The overall residential market in Scotland has shown continued growth, with an 8% annual increase in the number of residential transactions during the year ending in the first quarter of 2016.
The market was supported by an increase in cash buyers and buy to let purchasers, boosted by increased levels of equity generated from core hotspots, particularly among older buyers, according to the latest analysis report from Savills.
It also says that various Help to Buy schemes and the gently improving economy, leading to increased consumer confidence, are also combining to support the market.
Market growth is continuing to spread out to locations that were lagging following the housing market downturn. These include West Lothian, East Ayrshire, North Lanarkshire and Glasgow City, where the annual growth in transactions was higher than the figure for Scotland as a whole.
The report says that this is mainly due to an increase in house building, coupled with attainable house prices and improving transport links. Annual transactional growth in traditional hotspots and commuter locations, such as Renfrewshire, East Lothian and Midlothian, as well as the market hub of Edinburgh, also exceeded the figure for Scotland as a whole.
Savills is forecasting annual growth of 3% in Scottish mainstream values by the end of 2016. ‘We expect values in city locations and core hotspots to outperform the figure for Scotland as a whole. Stricter lending conditions and a possible rise in mortgage rates could limit capacity for strong price growth and transactional growth. This is likely to keep exposure to risky mortgage debt under control,’ it explains.
In the prime market Scotland’s Land and Buildings Transaction Tax (LBTT) continues to have a significant impact following its introduction in April 2015. Over the last 12 months, the prime market above £400,000 witnessed an overall shortfall in activity, mainly due to higher rates of taxation.
However, since the end of 2015, the prime market has adjusted in the city hubs of Edinburgh and Glasgow. Furthermore, prime market strength is spreading from the hubs into traditional suburbs and commuter areas
The number of prime second hand sales at £400,000 and above in Scotland fell annually by 14% to 3,131 during the year ending in the first quarter of 2016 as the market continues to adjust to higher rates of taxation. Despite this drop, prime activity was 13% higher than the five-year annual average of 2,762 sales.
The prime market was led by the core city hotspots of Edinburgh and Glasgow. Prime activity in Stirlingshire and the Lothians region surrounding Edinburgh bucked the national trend, benefitting from relative affordability and improving transport links. Furthermore, demand for family homes in areas with top performing state schools remains buoyant.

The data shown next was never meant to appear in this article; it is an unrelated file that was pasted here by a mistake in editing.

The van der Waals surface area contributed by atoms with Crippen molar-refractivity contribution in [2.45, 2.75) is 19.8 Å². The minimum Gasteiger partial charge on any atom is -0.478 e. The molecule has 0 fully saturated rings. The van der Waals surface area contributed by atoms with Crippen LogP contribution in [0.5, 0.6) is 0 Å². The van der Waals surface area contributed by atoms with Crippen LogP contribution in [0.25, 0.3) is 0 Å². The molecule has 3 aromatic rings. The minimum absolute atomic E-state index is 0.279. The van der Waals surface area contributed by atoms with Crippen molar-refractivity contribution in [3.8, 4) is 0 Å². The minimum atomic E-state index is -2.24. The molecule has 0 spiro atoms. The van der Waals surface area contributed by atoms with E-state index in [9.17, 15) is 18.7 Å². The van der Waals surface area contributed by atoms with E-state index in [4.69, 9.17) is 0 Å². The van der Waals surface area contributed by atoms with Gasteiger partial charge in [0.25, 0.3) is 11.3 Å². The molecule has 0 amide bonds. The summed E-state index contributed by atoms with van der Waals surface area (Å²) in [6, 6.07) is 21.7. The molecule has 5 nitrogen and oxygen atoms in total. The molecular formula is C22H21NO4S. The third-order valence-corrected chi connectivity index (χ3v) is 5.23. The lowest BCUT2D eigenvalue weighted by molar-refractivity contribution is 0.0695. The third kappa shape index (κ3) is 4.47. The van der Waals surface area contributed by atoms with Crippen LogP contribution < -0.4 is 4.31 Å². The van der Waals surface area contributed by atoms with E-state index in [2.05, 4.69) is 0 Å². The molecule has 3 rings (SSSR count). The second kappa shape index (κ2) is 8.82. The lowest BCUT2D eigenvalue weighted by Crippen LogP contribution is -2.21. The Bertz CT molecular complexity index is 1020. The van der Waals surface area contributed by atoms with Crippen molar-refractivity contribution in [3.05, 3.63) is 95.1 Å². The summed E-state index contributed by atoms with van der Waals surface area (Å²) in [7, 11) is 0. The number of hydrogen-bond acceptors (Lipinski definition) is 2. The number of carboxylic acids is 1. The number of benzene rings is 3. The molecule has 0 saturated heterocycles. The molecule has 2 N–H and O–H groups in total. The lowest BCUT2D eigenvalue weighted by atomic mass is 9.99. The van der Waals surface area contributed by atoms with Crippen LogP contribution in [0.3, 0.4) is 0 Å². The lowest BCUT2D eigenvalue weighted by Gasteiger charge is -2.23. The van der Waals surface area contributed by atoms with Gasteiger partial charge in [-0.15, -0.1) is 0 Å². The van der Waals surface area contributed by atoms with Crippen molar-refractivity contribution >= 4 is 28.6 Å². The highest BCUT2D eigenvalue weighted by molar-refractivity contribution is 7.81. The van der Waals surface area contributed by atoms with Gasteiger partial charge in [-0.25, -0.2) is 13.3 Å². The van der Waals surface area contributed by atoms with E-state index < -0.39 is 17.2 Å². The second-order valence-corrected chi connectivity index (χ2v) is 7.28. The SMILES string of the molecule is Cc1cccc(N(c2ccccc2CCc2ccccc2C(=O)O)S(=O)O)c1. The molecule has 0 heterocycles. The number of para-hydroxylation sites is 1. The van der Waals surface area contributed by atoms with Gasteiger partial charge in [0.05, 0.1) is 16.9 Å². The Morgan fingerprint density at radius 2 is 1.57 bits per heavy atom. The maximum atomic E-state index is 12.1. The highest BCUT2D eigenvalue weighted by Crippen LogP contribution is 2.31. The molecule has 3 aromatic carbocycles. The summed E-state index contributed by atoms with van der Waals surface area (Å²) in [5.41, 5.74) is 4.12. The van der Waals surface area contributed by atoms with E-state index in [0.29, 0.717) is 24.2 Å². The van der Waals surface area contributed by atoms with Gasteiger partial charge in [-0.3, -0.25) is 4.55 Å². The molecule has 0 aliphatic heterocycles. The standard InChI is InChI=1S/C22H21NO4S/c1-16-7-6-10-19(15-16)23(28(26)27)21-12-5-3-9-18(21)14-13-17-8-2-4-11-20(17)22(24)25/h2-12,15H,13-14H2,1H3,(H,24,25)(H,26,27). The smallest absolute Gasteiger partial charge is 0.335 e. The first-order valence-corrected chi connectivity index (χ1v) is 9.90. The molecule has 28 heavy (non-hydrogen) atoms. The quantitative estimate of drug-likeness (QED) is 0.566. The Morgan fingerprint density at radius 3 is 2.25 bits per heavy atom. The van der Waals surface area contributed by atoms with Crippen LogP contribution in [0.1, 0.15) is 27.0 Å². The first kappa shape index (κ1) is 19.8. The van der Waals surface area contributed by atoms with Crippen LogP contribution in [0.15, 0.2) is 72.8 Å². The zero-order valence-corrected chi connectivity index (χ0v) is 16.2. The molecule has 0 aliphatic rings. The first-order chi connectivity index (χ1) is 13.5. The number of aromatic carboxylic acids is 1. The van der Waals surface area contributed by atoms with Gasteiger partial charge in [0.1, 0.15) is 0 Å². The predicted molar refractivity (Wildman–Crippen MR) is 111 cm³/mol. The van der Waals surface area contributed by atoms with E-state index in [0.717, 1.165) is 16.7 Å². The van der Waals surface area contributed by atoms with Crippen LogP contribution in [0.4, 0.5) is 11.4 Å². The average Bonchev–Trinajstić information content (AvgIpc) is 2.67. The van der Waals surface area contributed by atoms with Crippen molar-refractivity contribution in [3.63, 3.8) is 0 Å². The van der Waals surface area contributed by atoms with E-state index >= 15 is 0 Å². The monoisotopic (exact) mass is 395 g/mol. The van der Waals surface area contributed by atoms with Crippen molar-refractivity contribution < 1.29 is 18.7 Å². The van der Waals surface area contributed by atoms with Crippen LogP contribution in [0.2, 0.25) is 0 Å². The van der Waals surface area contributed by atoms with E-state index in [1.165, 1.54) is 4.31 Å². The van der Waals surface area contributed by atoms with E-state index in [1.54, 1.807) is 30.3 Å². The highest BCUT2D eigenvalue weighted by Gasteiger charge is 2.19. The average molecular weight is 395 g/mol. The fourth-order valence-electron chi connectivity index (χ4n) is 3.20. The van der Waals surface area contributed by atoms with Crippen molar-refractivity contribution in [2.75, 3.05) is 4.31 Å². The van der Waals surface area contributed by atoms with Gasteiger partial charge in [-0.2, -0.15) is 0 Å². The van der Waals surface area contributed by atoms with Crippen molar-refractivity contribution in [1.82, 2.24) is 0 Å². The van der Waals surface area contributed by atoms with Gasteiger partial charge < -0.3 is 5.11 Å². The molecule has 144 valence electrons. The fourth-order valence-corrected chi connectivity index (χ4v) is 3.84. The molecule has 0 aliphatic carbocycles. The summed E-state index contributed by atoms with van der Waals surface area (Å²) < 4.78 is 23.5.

According to Savills Prime Residential Index, overall values in Scotland remained unchanged, with a slight 0.4% year on year increase at the end of March 2016. Further examination of the Savills Index shows a widening gap between overall property values in city and town locations compared to village and rural areas.
For example, values in Edinburgh and Glasgow increased annually by 4.3% and 3.7% respectively. Values in town locations of Scotland increased by 1.9%. However, across Scotland, there was a fall in values in village of 0.5% and rural locations a fall of 2.2%.
Over the course of 2016, Savills expects that the overall prime market to continue to absorb the turbulence of taxation challenges, with values expected to rise by 2% by the end of this year.
The market at £1 million and above in Scotland is also adjusting to higher rates of taxation, with sales falling slightly to 164 compared to 188 during the previous 12 month period. Despite this drop, million pound sales were 10% higher than the five year annual average of 149 sales.
Unsurprisingly, the majority of million pound activity took place in Edinburgh, which accounted for 77 sales. This was followed by East Lothian, which has shown remarkable growth, accounting for 18 sales, which is the best performance in this area in over a decade.
There were 15 million pound sales in Aberdeen City compared to 19 in the previous 12 month period. The million pound market in Glasgow City continues its recovery, with eight recorded during the year ending in the first quarter of 2016.
The report adds that across all regions, the strongest markets continue to be in affluent urban locations, which have outperformed their rural and village counterparts. ‘While the additional tax on second homes and buy to let purchases introduced in April 2016 will lead to a slight lull in the short term, we expect the market to adjust by the end of this year,’ it concludes.